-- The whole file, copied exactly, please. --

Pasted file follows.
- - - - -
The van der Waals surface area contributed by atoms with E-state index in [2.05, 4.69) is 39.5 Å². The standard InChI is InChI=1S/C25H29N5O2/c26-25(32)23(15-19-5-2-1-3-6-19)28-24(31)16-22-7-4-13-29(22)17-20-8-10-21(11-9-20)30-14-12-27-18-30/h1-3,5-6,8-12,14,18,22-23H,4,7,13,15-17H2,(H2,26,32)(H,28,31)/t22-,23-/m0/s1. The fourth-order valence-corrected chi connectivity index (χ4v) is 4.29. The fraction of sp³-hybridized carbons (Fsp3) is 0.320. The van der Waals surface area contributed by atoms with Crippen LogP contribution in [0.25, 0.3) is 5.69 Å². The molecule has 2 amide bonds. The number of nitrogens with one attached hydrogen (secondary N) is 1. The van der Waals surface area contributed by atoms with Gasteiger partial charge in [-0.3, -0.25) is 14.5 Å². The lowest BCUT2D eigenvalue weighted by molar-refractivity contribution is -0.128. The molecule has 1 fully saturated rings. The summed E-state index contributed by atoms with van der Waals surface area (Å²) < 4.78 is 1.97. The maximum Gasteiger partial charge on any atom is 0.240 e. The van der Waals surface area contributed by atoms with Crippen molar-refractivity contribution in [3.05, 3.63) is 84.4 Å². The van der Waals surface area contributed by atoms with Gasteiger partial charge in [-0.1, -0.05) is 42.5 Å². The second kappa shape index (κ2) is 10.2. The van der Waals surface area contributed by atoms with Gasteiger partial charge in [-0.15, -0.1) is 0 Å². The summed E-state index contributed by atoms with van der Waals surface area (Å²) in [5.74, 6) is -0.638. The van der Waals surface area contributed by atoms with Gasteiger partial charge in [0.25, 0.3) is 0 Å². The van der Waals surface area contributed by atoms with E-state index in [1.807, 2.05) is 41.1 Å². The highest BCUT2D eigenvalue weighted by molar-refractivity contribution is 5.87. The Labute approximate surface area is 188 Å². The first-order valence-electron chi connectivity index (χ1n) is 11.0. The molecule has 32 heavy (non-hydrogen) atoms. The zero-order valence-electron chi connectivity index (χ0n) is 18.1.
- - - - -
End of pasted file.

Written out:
The van der Waals surface area contributed by atoms with E-state index in [2.05, 4.69) is 39.5 Å². The standard InChI is InChI=1S/C25H29N5O2/c26-25(32)23(15-19-5-2-1-3-6-19)28-24(31)16-22-7-4-13-29(22)17-20-8-10-21(11-9-20)30-14-12-27-18-30/h1-3,5-6,8-12,14,18,22-23H,4,7,13,15-17H2,(H2,26,32)(H,28,31)/t22-,23-/m0/s1. The fourth-order valence-corrected chi connectivity index (χ4v) is 4.29. The fraction of sp³-hybridized carbons (Fsp3) is 0.320. The van der Waals surface area contributed by atoms with Crippen LogP contribution in [0.25, 0.3) is 5.69 Å². The molecule has 2 amide bonds. The number of nitrogens with one attached hydrogen (secondary N) is 1. The van der Waals surface area contributed by atoms with Gasteiger partial charge in [-0.3, -0.25) is 14.5 Å². The lowest BCUT2D eigenvalue weighted by molar-refractivity contribution is -0.128. The molecule has 1 fully saturated rings. The summed E-state index contributed by atoms with van der Waals surface area (Å²) < 4.78 is 1.97. The maximum Gasteiger partial charge on any atom is 0.240 e. The van der Waals surface area contributed by atoms with Crippen molar-refractivity contribution in [3.05, 3.63) is 84.4 Å². The van der Waals surface area contributed by atoms with Gasteiger partial charge in [-0.1, -0.05) is 42.5 Å². The second kappa shape index (κ2) is 10.2. The van der Waals surface area contributed by atoms with Gasteiger partial charge in [-0.15, -0.1) is 0 Å². The summed E-state index contributed by atoms with van der Waals surface area (Å²) in [5.74, 6) is -0.638. The van der Waals surface area contributed by atoms with Gasteiger partial charge in [0.25, 0.3) is 0 Å². The van der Waals surface area contributed by atoms with E-state index in [1.807, 2.05) is 41.1 Å². The highest BCUT2D eigenvalue weighted by molar-refractivity contribution is 5.87. The Labute approximate surface area is 188 Å². The first-order valence-electron chi connectivity index (χ1n) is 11.0. The molecule has 32 heavy (non-hydrogen) atoms. The zero-order valence-electron chi connectivity index (χ0n) is 18.1.